Civil Mediation Articles
As a freshly minted lawyer, I came to a realization within a few months of joining the workforce - my very expensive university education prepared me for only half the battle.
The Ninth U.S. Court of Appeals ruled this week that arbitrators are required to disclose their ownership interests in the organizations they are affiliated with and the organizations’ business dealings with the arbitration parties.
The twisted course of arbitration jurisprudence in New Jersey has taken yet another peculiar detour.
California’s Yolo County Superior Court has launched a new online dispute resolution (ODR) program to resolve debt and money due cases.
California last week enacted a new law that prohibits employers from requiring job applicants, or any existing employee, to enter into pre-dispute arbitration agreements as a condition of employment.
Is one of the problems with mandatory minimums is that they make police misconduct more difficult to manage?
Dramatic changes are coming to family mediation programs and practices in the U.S. In the court context, The National Center for State Courts (NCSC) and the Pew Charitable Trusts (Pew) are now leading the way to expand online access to justice, including online dispute resolution (ODR).
This is a new interview of Bruce Edwards by Mediate.com's Managing Editor, Dr. Clare Fowler. Mr. Edwards discusses the growth in the field of mediation generally and the growth of mediation in India specifically.
What characteristics do you think are shared by quality court ADR programs? I took a swing at a list here. What would you add? Change?
US Appeals Court in “Manifest Disregard” Claim Instructs Arbitrator to Clarify “Irreconcilable Determinations”
I draw to your attention an interesting recent approach from the U.S. Court of Appeals for the Second Circuit towards an argument that an arbitration award should be set aside for manifest disregard of the law.
Indian courts are now coming to favor mediation for the long run.
This excellent news report from India shows the new Delhi Mediation Center. Unfortunately, it seems that the sign above the door inadvertently says "Meditation Room." Oops!
In August, the Michigan Supreme Court launched MI-Resolve, a free online dispute resolution tool.
Every society, every community, every culture has some or the other form/s of resolving the disputes faced by their constituents. Often, the longer and more prosperous the lineage, the more refined and varied the mechanisms.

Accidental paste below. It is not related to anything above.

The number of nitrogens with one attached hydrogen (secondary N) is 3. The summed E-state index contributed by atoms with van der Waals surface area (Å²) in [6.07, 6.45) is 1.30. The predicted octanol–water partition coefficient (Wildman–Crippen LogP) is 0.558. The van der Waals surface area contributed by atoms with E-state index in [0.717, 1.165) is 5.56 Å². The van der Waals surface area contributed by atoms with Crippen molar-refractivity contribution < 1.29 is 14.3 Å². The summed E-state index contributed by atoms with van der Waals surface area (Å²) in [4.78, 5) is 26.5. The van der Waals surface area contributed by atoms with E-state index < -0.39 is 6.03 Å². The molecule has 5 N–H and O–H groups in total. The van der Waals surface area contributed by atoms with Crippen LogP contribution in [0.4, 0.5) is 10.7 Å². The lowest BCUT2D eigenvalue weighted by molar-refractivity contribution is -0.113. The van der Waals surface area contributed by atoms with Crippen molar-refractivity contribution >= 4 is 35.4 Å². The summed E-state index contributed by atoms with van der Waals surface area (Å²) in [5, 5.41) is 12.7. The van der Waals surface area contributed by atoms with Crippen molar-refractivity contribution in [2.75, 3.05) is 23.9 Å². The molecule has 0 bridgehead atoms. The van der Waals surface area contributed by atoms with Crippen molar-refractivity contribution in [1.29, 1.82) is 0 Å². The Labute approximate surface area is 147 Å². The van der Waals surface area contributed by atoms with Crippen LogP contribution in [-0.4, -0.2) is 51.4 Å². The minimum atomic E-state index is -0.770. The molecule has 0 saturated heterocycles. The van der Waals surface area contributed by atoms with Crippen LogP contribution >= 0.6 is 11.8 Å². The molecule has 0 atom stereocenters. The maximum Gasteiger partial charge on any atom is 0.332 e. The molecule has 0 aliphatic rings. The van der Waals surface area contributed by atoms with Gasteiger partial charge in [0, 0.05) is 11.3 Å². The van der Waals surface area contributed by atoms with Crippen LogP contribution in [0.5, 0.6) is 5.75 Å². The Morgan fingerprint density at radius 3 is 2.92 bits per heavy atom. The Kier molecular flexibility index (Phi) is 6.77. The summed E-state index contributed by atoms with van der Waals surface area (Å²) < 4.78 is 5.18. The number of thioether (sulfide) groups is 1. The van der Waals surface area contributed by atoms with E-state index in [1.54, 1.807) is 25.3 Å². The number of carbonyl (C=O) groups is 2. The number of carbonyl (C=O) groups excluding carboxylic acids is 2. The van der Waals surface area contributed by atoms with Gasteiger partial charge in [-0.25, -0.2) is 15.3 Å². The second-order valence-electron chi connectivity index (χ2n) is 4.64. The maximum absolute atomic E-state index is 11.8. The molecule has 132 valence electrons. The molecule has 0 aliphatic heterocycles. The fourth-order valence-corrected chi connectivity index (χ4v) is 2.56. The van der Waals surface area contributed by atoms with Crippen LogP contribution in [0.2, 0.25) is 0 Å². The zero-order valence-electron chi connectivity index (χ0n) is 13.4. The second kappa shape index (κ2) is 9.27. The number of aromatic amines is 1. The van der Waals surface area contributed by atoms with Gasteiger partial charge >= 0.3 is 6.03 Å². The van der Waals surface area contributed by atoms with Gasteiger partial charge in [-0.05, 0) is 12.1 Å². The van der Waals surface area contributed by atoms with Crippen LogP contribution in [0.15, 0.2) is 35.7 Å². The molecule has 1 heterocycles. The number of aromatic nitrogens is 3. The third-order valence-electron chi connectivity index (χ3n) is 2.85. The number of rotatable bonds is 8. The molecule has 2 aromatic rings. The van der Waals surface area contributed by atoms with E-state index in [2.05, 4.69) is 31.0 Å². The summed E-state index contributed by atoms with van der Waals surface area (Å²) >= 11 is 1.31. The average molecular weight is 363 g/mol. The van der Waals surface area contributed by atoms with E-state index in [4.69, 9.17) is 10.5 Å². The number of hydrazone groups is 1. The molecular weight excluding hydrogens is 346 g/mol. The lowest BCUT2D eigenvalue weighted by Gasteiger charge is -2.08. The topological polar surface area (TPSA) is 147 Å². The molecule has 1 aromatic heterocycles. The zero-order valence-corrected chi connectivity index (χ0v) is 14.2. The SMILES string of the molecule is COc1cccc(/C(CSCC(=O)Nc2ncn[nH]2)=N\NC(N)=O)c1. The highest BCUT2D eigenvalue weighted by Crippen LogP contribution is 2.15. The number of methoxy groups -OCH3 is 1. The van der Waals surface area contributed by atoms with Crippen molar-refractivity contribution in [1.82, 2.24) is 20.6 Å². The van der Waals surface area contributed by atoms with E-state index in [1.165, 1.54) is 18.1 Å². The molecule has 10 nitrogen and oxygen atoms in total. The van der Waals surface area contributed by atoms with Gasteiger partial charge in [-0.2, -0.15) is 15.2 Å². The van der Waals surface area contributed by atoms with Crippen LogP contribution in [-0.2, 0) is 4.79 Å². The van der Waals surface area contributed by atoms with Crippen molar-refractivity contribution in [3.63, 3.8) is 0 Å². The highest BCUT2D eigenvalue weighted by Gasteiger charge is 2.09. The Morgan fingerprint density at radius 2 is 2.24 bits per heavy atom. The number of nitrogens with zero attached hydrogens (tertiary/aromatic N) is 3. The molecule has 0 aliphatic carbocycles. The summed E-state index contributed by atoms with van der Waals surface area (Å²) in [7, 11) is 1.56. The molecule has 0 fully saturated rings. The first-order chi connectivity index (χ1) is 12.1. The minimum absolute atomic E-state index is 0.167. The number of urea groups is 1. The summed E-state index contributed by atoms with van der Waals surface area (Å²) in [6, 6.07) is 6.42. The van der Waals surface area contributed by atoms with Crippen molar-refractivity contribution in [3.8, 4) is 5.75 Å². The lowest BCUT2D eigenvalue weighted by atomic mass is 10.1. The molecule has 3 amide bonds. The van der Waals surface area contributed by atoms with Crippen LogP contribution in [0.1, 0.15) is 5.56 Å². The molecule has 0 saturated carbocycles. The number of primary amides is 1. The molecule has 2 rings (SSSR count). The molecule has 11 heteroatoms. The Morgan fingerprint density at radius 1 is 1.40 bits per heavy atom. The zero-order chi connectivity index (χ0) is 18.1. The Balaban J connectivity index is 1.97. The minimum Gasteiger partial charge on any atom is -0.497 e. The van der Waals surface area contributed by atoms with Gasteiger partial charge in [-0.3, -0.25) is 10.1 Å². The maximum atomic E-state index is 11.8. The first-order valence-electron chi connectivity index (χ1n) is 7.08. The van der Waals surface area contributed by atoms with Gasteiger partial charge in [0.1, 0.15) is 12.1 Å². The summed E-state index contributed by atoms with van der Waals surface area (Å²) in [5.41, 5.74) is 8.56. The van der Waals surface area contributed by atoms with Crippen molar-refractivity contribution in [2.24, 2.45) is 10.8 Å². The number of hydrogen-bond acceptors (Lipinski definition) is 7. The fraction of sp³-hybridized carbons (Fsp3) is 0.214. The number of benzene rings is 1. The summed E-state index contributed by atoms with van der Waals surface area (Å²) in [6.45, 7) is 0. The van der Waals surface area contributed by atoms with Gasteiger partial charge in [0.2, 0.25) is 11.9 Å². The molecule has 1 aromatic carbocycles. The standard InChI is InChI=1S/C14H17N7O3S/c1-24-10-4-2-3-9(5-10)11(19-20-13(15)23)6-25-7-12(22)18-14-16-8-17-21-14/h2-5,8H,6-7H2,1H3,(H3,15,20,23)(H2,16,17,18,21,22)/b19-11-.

What can you do if you think your case cannot be resolved by mediation?
The California Supreme Court recently said it is timely to submit a request for costs under Code of Civil Procedure section 998 to the arbitrator after a final award on the merits has been issued.
The most valuable lesson I learned from the book, and the teacher, was the importance of power in any discussion.
On Friday, the Supreme Court of Texas agreed to consider whether the San Antonio River Authority must arbitrate a dispute related to the costs associated with a $10 million dam project.
Being a mediator brings surprises along the way. It is remarkable that, after years of waiting for Scotland to pick up the mediation baton, we now have two important initiatives underway.
I have said this before and will say it again: talking to the other party does wonders.
Child custody is often the most contentious aspect of divorce proceedings.
I argue that mediators are well advised to be mindful of the distinction between appearance and reality.
According to brand new 5/22/19 data from Alexa.com, Mediate.com is most visited and most linked mediation website, by far!
The APFM, NAFCM, MBB & ACR have joined Mediate.com's groundbreaking efforts to set America on a better path by sponsoring the "National Mediation Policy Act" (NMPA). The Act declares a national policy favoring voluntary mediation over disputes being litigated, remaining unresolved or resulting in violence.
In this short article, I will discuss a common dispute that I experience as a neutral mediator assigned to resolve the dispute, which is the disagreement between the contractor and client over the project.